Marsh Creek was around long before David Pfoutz showed up. That was 1791, when the 22-year-old arrived in the area of Marsh and Little Marsh creeks.
He built a fulling mill – fulling being the last step in preparing wool fabric for making clothing – near the confluence of Little Marsh and Marsh creeks. It was one of three mills between the head of Little Marsh Creek and its intersection with Marsh Creek. Continue reading →
Below and in front of the porch rail, the surface of Marsh
Creek is smooth like a 200-year-old farmhouse window pane, smoothly rippled as
the flow wanders and eddies its way to lower elevations. Reflections of creekside
oaks and sycamores decorate the translucent surface of the flow, itself browned
from nearby mountains’ muddied runoff – poor man’s fertilizer, some farmers call
it –in rounded jaggies across the stream. A short way up the creek, mated Red-tailed
hawks and a few Bald eagles prepare for their new families.
Across the glassine stage at the foot of the hill there pass
pairs of Canada Geese, a few mallards and their current loves – Canada geese
mate for life, mallards for convenience – and a clan of mergansers.
Several years ago, I wrote a story about an applesauce processor. My guide took me through the entire process, beginning with the orchard – – so far, science hasn’t come up with a way to make apples without the trees. Huge bins of apples were hauled to the processing plant, where the apples were washed, sorted, cored, chopped and mashed into mush, er, sauce, and poured into jars.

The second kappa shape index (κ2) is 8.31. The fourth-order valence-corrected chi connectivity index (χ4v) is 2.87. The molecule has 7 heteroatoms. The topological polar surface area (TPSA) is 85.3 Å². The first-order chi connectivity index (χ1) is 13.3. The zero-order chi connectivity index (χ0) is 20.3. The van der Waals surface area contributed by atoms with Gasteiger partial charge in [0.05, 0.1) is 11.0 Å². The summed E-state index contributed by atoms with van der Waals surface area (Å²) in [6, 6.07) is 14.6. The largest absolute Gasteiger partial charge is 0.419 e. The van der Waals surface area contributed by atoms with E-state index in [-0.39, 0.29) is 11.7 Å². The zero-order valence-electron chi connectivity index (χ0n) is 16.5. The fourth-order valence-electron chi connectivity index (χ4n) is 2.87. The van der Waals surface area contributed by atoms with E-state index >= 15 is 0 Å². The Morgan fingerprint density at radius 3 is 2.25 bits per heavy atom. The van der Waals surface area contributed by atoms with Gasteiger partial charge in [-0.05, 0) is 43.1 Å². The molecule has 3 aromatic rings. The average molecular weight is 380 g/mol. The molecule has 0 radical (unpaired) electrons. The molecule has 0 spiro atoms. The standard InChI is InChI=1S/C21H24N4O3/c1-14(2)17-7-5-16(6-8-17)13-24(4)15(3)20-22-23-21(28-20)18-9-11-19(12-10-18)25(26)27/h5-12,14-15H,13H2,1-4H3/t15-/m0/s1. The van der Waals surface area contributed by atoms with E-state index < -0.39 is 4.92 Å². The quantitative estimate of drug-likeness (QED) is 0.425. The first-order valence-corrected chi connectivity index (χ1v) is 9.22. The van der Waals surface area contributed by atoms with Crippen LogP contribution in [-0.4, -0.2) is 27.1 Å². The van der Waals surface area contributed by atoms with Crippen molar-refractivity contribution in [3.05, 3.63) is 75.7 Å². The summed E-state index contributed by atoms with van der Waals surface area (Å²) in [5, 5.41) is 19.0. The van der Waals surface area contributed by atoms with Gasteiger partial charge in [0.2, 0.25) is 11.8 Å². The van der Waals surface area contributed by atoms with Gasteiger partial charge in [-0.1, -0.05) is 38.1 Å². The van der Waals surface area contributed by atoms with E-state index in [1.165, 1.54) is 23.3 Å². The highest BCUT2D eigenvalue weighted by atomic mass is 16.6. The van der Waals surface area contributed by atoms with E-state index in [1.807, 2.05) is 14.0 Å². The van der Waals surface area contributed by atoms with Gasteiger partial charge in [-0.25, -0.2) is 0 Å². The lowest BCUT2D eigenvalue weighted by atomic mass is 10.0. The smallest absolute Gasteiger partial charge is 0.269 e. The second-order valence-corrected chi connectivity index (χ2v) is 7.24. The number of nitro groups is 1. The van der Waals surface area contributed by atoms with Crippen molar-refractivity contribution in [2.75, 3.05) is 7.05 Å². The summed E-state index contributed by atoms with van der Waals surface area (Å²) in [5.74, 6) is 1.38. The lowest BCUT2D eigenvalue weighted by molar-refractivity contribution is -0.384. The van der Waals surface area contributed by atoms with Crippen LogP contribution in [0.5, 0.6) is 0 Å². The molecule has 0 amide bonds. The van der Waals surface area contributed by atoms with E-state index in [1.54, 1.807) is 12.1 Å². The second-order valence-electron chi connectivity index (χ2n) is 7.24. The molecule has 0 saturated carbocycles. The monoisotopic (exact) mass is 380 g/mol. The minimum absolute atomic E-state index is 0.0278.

My guide was especially proud of the part of the process that killed off stuff that wasn’t apple. He was proud that, in his words, his sauce “would not support life.”
Funny thing, until then, I thought the purpose of the applesauce was to support life – mine, if I was the buyer.
Marsh Creek, a short distance from my home, is bloated like a certain writer who has partaken overmuch of turkey and ice cream at a family dinner. Rain pours down on the tableau, filling the myriad tributaries that flow into the creek like an array of gravy and soup bowls, each adding ingredients they have collected from minor hills and valleys in the larger creek’s watershed.
Just over a week ago, a snowstorm laid a biodegradable covering across the scene. Now the rain melds it into the water that is its main ingredient, expanding the creek to a degree the spring and summer feeder streams will not.
I went swimming in Marsh Creek last week. It wasn’t a planned exercise, but it was instructive. Global warming, it seems, has reached Adams County – a fact I had only suspected until, an hour after the impromptu dive, I’d not frozen to death.
We had gone canoeing on the creek, me with a camera – which attained a starring role in the story to follow.